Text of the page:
This is the twenty-first post in a monthlong series that started here. Each post will take about two minutes to read and may include an action item that takes the reader another two minutes to complete. I am writing this for an audience of people who know nothing about frequent flier miles, and my goal is that by the end, you know enough to fly for free anywhere you want to go. Previously Using Expert Flyer to Redeem Delta and American Airlines Miles.

In an ideal world if you had United miles and wanted to fly to Phuket, you’d go to united.com, type in your dates and find your trip. In the real world, often no award comes up, and you have to be creative. How can you get creative with what possible routings exist?

For me, the two best places to get routing ideas are kayak.com and wikipedia. If a client for my award booking service says he wants to go from LAX to Phuket, Thailand with United miles, I don’t instantly know all the routing possibilities.

My first thought would be that the last leg will probably be Bangkok to Phuket on Thai Airways, since I’m sure such a flight exists. But I want to know all the possibilities to figure out the best routing in terms of duration, layover quality, and airline quality.

How do I use these two free services for better flights?

First I would search “phuket airport wiki.” Every wikipedia page for an airport contains a section entitled “Airlines and destinations,” which I scroll down to.

In this example, I’ve specified using United miles, so I’ll scan the list for all Star Alliance partners. If you’re not sure about an airline’s alliance, here’s a list of airline hubs and alliances. You can also click on the airline, and its wikipedia page will list its alliance.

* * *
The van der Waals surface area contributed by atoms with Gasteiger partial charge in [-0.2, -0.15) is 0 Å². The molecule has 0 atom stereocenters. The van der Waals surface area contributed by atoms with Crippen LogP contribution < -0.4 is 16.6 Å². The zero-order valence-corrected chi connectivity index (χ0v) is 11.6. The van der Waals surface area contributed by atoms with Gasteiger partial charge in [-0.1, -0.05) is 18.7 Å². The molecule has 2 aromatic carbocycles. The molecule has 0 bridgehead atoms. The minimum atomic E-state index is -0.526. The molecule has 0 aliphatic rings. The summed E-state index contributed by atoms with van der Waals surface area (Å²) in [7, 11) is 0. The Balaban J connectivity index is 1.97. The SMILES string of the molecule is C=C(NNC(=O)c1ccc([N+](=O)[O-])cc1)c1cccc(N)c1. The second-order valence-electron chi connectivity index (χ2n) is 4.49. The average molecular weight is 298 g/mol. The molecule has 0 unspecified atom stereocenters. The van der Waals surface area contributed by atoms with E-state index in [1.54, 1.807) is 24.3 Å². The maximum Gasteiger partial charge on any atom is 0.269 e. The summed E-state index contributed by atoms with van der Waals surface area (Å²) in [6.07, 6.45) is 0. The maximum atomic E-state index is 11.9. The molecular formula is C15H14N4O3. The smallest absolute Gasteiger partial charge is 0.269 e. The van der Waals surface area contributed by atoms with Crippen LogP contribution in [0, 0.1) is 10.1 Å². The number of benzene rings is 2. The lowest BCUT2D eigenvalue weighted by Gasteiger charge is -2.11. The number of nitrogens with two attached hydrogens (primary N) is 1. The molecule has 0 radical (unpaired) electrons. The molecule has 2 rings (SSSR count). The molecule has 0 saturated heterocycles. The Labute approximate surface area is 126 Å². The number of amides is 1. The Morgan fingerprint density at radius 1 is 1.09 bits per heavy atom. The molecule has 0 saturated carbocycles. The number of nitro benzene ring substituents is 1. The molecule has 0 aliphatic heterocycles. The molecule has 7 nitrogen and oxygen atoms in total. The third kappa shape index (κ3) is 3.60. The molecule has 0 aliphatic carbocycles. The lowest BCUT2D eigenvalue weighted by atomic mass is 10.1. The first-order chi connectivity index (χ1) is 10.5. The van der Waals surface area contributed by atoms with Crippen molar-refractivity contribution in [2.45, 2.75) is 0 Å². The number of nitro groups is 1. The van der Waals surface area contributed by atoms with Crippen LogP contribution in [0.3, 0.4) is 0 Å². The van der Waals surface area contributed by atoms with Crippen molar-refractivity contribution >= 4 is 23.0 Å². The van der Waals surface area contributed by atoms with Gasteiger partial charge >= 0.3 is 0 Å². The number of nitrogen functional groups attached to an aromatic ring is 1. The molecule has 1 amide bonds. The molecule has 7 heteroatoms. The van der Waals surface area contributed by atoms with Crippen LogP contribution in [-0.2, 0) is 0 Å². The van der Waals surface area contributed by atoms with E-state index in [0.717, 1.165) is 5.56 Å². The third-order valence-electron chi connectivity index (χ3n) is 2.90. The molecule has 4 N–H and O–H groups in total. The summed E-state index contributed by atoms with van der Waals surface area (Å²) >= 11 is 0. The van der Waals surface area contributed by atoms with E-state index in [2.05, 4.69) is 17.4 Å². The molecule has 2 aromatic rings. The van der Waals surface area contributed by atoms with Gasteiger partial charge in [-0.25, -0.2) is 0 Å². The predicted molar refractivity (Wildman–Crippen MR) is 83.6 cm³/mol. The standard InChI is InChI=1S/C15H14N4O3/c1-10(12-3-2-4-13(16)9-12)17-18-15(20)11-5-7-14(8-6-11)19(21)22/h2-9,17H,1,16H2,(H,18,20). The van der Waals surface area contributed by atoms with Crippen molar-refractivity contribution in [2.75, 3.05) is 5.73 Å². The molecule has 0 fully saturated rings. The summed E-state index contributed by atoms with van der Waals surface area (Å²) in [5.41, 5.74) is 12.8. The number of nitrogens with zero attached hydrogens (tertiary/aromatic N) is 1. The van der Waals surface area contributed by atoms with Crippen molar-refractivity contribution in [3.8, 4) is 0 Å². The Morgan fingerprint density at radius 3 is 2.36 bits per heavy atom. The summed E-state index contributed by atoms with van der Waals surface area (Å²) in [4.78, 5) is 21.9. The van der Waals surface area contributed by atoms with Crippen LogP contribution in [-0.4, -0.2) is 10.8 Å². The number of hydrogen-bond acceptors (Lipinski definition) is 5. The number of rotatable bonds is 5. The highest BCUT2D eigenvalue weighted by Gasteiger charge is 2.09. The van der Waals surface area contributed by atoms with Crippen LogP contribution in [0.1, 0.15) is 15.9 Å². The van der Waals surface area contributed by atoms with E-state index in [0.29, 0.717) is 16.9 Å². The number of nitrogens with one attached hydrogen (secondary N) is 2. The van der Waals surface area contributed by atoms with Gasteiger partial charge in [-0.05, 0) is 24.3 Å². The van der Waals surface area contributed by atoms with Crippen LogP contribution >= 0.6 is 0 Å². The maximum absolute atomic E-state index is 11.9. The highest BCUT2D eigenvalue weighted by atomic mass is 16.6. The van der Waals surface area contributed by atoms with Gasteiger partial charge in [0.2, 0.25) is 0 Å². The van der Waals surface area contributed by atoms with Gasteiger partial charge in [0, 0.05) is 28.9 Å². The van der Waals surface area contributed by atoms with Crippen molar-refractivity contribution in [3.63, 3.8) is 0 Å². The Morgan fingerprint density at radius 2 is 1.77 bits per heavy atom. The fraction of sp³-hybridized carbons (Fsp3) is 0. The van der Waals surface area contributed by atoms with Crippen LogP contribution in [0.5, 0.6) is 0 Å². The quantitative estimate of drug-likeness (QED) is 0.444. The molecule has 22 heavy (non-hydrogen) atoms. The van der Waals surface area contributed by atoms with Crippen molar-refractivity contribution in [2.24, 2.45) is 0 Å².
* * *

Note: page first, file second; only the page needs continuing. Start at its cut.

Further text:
Once I’ve noted all the ways to get there on the Star Alliance–on Air China, Asiana, Austrian, and Thai– I’ll move on to kayak.com. At kayak.com, I’ll search LAX to HKT for one passenger in economy near the dates my client wants. I’ll make sure to search +/- 3 days, so I can catch routings that are only possible once a week because of non-daily flight schedules.

I sort the kayak.com results by alliance and duration.

Such filtering allows me to see that the shortest itinerary bookable with United miles is LAX-ICN-HKT on Asiana.

I also note the information about what aircraft operates each segment, which I take to seatguru.com to figure out which itineraries have the best seats.

Now ideally I’d then be able to go and book a short, comfortable itinerary. But if I run into trouble, I’ll go right back to wikipedia.

Say I can’t find any simple one stop itineraries between LA and Phuket. If I’ve found space from Seoul to Phuket, I would go look at the Seoul-Incheon page to see how I can get to Seoul.

Or I might go to the LAX page to see how I can get to Asia from LAX. Then I’d go search LAX to Asia flights or flights to Seoul for award space.

I constantly check wikipedia for information on where airlines fly–major airlines have an article listing all their destinations that is linked to the airline’s wiki page–and where it’s possible to fly from an airport. It’s an incredibly helpful weapon when booking awards.

Wikipedia an Kayak are the free tools I use on almost all of my award bookings to plan routings.

Earn 60,000 Chase Ultimate Rewards Points after you spend $4,000 spend in 3 months

Just getting started in the world of points and miles? The Chase Sapphire Preferred is the best card for you to start with.

With a bonus of 60,000 points after $4,000 spend in the first 3 months and 2x points earned on dining and travel spend, this card truly cannot be beat for getting started!

Learn More

Editorial Disclaimer: The editorial content is not provided or commissioned by the credit card issuers. Opinions expressed here are the author’s alone, not those of the credit card issuers, and have not been reviewed, approved or otherwise endorsed by the credit card issuers.

The comments section below is not provided or commissioned by the bank advertiser. Responses have not been reviewed, approved, or otherwise endorsed by the bank advertiser. It is not the bank advertiser’s responsibility to ensure all questions are answered.